Balancing difficulty is a notoriously difficult task for professional game developers and we face the same problem, how to make the game neither too frustrating nor too easy. There are no easy answers to this one and it should be an interesting problem facing our designers and playtesters. 8.4 Ethics and Censorship We are determined that the design teams will be empowered to make fundamental decisions about the game and not be restricted to tinkering with a pre-existing format. A survey of educational games from Becta in 2002 concluded: “What is captivating for players about games tends to be their structure rather than their content. Structure involves dynamic visuals, interaction, and the presence of a goal and rules that govern play.” (Becta, 2002) As long as the design teams can satisfy the client (Derbyshire Library Service) that their design meets the four learning objectives they should be free to hang their game on any genre framework they choose. The purpose of this project is to facilitate one group of young people to create a product that will appeal to their wider peer group. While this is the chosen methodology we acknowledge that there are problems with it. Our group are self-selecting volunteers and we have made no effort to create a group representative of Derbyshire’s population. Another problem is what the possible mismatch between content the adults (library service, school partners and adult experts) consider suitable and what the young people will consider acceptable. The effects of young people accessing inappropriate content in video games has been well documented but the research remains ambivalent about real harm done to young people (Boyle and Hibbard, 2005). It is easy to overstate the case. Figures quoted in the recent Byron Review (2008) from the UK trade body the European Leisure Software Publishers Association (ELSPA, 2008) show that only a very small amount of video games sold every year falls into the 18+ category (6% in 2007). The average gamer in the UK is 23+ (female gamers are, on average, 33 and the male figure is likely to be very similar). According to the ELSPA just under half of all software sold in 2007 (44%) belonged to the youngest classification, 3+, roughly equivalent to a BBFC U certificate. Rather than being a nation of children who play violent video games it seems that family friendly titles like Animal Crossing or Ratchet and Clank are being enjoyed by a broad spectrum of gamers of all ages and violent or the semimythical sexual video games make up a very small part of the market. It is possible however that the design teams will produce content that could be considered objectionable. We might expect horror themes and we should certainly expect some violence in an action game. Both DoomEd and Benevolent Blue include violence against the “bad guys” as do many books, films and comics aimed at a teenage audience. We need to balance the need to allow the design team to determine the content of the game with Derbyshire Library Service’s expectation of a useful product. Simply put we will not be able to use any product which schools, parents and the library service would consider unsuitable for the 11-16 age group and this should be our guide. The framework of the game will be built around modding. Matthew and the design team will create design tools for the teams and eventually players to use to create content. Like the Newtoon project and COTS games like Spore (provisionally 2008) and Elctroplankton (2005) the players will become content creators, consumers and critics. Royale and Clarke (2003) articulate a common concern about video games in education when they talk of “non-productiveness”. This design will build creativity and hard productiveness into the game itself. While playing and creating, players will be constantly reflecting and modifying their strategies and approaches to creativity by comparing their work to that of their peers. It will be crucial to build a sense of community in much the same way as COTS games, Unlimited Adventures (1993) and Civilisation II (1996), which are still attracting new content and players, almost unheard of for such elderly games. For the Derbyshire project this will be achieved via the blog which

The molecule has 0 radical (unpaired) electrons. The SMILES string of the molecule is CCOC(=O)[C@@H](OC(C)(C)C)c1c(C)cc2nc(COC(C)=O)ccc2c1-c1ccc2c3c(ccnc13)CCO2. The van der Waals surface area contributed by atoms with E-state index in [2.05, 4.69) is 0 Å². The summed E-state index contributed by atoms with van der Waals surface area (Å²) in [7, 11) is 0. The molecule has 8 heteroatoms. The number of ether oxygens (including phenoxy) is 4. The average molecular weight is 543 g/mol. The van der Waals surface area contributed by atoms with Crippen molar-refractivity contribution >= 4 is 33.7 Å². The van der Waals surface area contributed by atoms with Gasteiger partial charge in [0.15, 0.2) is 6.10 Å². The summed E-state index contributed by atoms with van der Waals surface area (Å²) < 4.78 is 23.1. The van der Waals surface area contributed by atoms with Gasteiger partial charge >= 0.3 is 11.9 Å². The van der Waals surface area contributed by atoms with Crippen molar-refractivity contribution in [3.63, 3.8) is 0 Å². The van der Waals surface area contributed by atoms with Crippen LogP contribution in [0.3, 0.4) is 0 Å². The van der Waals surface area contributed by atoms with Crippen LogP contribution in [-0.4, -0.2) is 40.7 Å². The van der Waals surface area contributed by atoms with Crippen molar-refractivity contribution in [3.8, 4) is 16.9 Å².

again the young people will have control over in partnership with library staff. This leaves us with the problem of policing user generated content. We will not be able to stop the game being modified to include sex, drugs or even hate speech just as we cannot for the Office software we supply for use in libraries or other educational packages like Story Book Weaver. We can however make sure that the tools provided such as art and sound libraries are appropriate. We can also make sure that any content we choose to host or distribute as a library service is vetted and encourage schools or any other organisations that use the software to do the same. 9. Conclusion. In most spheres of life work and play are polar opposites. Royale and Clarke (2003) refer to Papert’s alternative term for work, “hard fun”. As we have seen success in video games can resemble work in that the player is asked to perform a task or tasks for a given reward but still engages young (and not so young!) people voluntarily. The corporate and educational worlds are starting to recognise the potential for hard fun to facilitate deep learning and engagement and so, slowly, is the library sector. We hope our game will be a small but important contribution to knowledge and practice in this area.